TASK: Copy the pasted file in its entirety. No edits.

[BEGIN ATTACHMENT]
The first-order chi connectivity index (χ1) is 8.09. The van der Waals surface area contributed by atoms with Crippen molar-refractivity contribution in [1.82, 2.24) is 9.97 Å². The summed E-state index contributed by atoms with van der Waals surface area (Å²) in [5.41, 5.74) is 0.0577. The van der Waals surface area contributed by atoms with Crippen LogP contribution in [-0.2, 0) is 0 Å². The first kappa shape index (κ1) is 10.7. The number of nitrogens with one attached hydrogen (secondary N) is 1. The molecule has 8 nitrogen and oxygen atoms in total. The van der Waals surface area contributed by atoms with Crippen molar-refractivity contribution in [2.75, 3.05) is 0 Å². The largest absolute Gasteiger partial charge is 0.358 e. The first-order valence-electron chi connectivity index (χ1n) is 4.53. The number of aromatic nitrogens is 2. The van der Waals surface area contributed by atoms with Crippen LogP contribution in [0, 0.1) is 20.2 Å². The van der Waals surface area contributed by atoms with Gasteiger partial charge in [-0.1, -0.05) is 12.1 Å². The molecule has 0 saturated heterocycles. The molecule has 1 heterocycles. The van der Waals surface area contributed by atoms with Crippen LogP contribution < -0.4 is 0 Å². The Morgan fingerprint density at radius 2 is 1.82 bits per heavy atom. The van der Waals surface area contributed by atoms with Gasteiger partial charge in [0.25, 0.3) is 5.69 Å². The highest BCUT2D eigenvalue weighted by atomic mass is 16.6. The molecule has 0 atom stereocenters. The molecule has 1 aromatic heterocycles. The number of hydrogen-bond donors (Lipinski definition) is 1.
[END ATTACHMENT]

The first-order chi connectivity index (χ1) is 8.09. The van der Waals surface area contributed by atoms with Crippen molar-refractivity contribution in [1.82, 2.24) is 9.97 Å². The summed E-state index contributed by atoms with van der Waals surface area (Å²) in [5.41, 5.74) is 0.0577. The van der Waals surface area contributed by atoms with Crippen LogP contribution in [-0.2, 0) is 0 Å². The first kappa shape index (κ1) is 10.7. The number of nitrogens with one attached hydrogen (secondary N) is 1. The molecule has 8 nitrogen and oxygen atoms in total. The van der Waals surface area contributed by atoms with Crippen molar-refractivity contribution in [2.75, 3.05) is 0 Å². The largest absolute Gasteiger partial charge is 0.358 e. The first-order valence-electron chi connectivity index (χ1n) is 4.53. The number of aromatic nitrogens is 2. The van der Waals surface area contributed by atoms with Crippen LogP contribution in [0, 0.1) is 20.2 Å². The van der Waals surface area contributed by atoms with Gasteiger partial charge in [-0.1, -0.05) is 12.1 Å². The molecule has 0 saturated heterocycles. The molecule has 1 heterocycles. The van der Waals surface area contributed by atoms with Crippen LogP contribution < -0.4 is 0 Å². The Morgan fingerprint density at radius 2 is 1.82 bits per heavy atom. The van der Waals surface area contributed by atoms with Gasteiger partial charge in [0.25, 0.3) is 5.69 Å². The highest BCUT2D eigenvalue weighted by atomic mass is 16.6. The molecule has 0 atom stereocenters. The molecule has 1 aromatic heterocycles. The number of hydrogen-bond donors (Lipinski definition) is 1.